Sleep apnoea is when you stop and start breathing again while you’re asleep. It’s called sleep apnoea if you stop breathing for 10 seconds or more.
The most common type of sleep apnoea happens when your muscles relax and your throat closes, stopping the breath moving in and out. This is called obstructive sleep apnoea (OSA).
What is obstructive sleep apnoea?
The muscles in your body naturally relax when you sleep. Obstructive sleep apnoea happens when your relaxed muscles restrict your airways and close your throat. This stops you breathing properly.
Your body automatically starts breathing again, often with a gasp or a noise. You might move or turn, and you might wake up for a moment.
Sleep apnoea symptoms
Sleep apnoea symptoms mostly happen while you’re asleep, but you’ll probably notice some signs during the day too.
At night, sleep apnoea symptoms include:
Stopping breathing for 10 seconds or more and then starting again
Gasping, grunting or choking noises
Waking up a lot
Moving or turning around a lot
Needing the toilet during the night
Effects of sleep apnoea during the day include:
Mood swings and feeling irritable
What causes sleep apnoea?
Sleep apnoea is caused by blocked airways. You’re more likely to develop it if you:
Have a large neck
Are middle aged or older – although some younger people and children have it
Have big tonsils or adenoids
Sleep on your back
Is sleep apnoea genetic?
You’re more likely to have sleep apnoea if someone in your family has it. But sleep apnoea isn’t always genetic.
One of the biggest risk factors of sleep apnoea is obesity, which can be genetic. So this is an indirect way that sleep apnoea can have a genetic link.
Lifestyle plays a big part, as well as other factors like the position you sleep in.
When should I seek help for sleep apnoea?
If you have symptoms of sleep apnoea, or someone else has noticed you having them, talk to a GP.
Sleep apnoea can be dangerous if it’s not treated, so it’s important to let a doctor know as soon as you can.
Testing for sleep apnoea
A GP will probably recommend tests to check for sleep apnoea. These usually involve wearing a device while you sleep to measure your breathing and heartbeat, and to check how often your breathing stops. This is sometimes done at home or might be in a sleep clinic.
Sleep apnoea treatments
If your sleep apnoea is mild, a GP might suggest lifestyle changes rather than treatment.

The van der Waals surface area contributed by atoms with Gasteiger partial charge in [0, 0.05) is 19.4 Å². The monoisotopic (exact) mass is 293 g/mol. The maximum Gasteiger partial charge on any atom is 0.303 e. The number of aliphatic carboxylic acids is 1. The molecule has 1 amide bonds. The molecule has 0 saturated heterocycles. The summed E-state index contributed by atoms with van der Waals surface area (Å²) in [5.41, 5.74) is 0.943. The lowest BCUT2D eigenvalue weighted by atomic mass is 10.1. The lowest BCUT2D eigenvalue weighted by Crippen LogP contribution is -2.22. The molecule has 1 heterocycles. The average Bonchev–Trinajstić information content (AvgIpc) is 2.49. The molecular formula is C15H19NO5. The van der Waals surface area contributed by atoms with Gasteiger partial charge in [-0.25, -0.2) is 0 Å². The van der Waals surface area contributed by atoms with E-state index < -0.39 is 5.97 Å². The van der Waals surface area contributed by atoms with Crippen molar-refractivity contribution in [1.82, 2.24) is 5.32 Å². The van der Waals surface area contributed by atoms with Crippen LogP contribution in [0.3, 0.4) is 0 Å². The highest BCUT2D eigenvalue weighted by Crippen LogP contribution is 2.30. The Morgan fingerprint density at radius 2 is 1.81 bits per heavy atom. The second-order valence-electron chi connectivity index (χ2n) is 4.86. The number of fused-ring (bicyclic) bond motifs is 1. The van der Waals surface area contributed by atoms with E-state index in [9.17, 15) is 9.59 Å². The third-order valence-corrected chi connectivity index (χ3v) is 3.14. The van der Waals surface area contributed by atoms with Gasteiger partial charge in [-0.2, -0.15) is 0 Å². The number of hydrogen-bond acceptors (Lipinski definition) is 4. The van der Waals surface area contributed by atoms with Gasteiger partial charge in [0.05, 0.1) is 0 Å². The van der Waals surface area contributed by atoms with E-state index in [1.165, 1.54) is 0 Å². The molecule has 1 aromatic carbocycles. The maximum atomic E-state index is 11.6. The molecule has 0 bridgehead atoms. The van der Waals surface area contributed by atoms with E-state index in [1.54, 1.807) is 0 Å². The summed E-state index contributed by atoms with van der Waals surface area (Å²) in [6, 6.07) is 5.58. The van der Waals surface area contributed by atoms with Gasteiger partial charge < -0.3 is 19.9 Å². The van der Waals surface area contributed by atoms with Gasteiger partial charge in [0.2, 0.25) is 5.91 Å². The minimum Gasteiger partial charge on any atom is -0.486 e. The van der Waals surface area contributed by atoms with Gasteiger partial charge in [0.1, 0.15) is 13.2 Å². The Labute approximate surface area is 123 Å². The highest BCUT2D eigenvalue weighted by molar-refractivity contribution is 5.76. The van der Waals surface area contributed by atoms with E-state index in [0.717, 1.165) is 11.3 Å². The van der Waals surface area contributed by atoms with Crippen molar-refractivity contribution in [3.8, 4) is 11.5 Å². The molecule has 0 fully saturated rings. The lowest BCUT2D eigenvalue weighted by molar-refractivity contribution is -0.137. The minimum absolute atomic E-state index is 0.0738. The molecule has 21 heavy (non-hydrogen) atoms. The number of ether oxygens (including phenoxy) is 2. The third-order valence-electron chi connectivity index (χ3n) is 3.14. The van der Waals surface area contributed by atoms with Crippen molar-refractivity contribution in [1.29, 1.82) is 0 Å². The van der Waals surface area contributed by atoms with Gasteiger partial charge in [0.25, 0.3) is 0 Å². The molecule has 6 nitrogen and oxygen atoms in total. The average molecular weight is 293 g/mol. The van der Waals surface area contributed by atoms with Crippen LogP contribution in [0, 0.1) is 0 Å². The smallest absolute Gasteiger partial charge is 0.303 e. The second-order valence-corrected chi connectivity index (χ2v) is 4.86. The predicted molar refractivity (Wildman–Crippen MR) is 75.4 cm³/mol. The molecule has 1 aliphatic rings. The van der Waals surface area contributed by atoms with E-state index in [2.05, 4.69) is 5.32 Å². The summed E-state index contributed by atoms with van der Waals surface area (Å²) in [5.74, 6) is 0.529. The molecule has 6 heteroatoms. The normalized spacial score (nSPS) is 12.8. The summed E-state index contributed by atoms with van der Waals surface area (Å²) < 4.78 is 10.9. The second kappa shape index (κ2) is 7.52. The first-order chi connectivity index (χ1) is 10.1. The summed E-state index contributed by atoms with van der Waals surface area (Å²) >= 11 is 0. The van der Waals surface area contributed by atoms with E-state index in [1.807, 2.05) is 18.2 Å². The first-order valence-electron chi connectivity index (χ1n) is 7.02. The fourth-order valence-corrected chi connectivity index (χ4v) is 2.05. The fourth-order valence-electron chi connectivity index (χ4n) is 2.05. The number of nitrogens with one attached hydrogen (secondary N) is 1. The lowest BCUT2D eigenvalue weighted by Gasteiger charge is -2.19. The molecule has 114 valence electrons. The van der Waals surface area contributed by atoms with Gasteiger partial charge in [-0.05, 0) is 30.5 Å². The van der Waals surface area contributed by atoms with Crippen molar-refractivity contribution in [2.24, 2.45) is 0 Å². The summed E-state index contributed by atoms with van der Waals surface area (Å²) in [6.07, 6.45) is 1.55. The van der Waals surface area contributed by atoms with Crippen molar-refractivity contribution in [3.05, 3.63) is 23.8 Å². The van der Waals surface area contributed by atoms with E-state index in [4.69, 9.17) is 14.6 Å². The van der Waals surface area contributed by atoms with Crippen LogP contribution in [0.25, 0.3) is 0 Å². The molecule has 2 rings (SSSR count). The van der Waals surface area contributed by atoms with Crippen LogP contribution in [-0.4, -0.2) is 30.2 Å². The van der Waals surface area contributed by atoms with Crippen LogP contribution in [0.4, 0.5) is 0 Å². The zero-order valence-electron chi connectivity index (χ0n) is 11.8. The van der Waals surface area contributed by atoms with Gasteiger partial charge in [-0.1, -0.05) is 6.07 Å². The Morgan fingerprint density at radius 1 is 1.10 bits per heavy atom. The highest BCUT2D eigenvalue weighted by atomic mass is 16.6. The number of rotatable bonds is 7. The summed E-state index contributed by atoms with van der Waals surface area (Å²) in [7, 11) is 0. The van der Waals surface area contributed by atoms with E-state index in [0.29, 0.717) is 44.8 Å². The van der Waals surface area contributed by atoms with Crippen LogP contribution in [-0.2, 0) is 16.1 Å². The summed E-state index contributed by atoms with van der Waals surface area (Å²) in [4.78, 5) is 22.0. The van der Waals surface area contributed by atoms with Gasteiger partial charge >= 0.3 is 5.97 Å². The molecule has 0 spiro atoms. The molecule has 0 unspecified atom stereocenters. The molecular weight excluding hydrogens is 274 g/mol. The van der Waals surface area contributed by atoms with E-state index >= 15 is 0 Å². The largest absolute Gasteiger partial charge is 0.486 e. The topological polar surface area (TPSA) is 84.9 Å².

For more serious sleep apnoea, there are three treatment options:
A sleep apnoea machine (CPAP machine) that blows air into your airways through a mask you wear while you sleep
A gum shield (mandibular advancement device) you wear in your mouth to keep your airways open
Surgery, including having your tonsils out
Using a sleep apnoea machine
A CPAP (continuous positive airway pressure) machine works by pumping air into a mask you wear at night. There are different types of mask that fit over your nose, mouth or both, or your whole face.
It works best if you wear it every night, especially in the first few hours of sleep when you’re likely to sleep more deeply.
Sleep apnoea machines need to be plugged in and make a low noise while they’re working. They can feel awkward at first, and if you’re having trouble with the fit or the seal you should talk to the doctor again.
Lifestyle tips to help with sleep apnoea
If your sleep apnoea is mild, a GP might recommend some lifestyle changes, including:
Sleeping on your side – use a pillow or bed wedge to stop you rolling onto your back
Giving up smoking
Avoiding drinking alcohol, especially before bedtime
Not taking sleeping pills
Health issues linked to sleep apnoea
If you don’t treat it, sleep apnoea can lead to other problems like:
Higher risk of stroke
Mood swings or depression
Accidents caused by tiredness, including driving accidents
Telling the DVLA about sleep apnoea
Sleep apnoea can make you extra tired during the day, making it dangerous to drive.
If you’ve been diagnosed with sleep apnoea, you must tell the DVLA, and you might not be able to drive until your symptoms have got better by having treatment.
You can be fined if you don’t tell the DVLA about sleep apnoea. Waiting to drive until your symptoms are better is safer for everyone, including yourself.
- Reviewed by:
- Dr Rhianna McClymont, Lead GP at Livi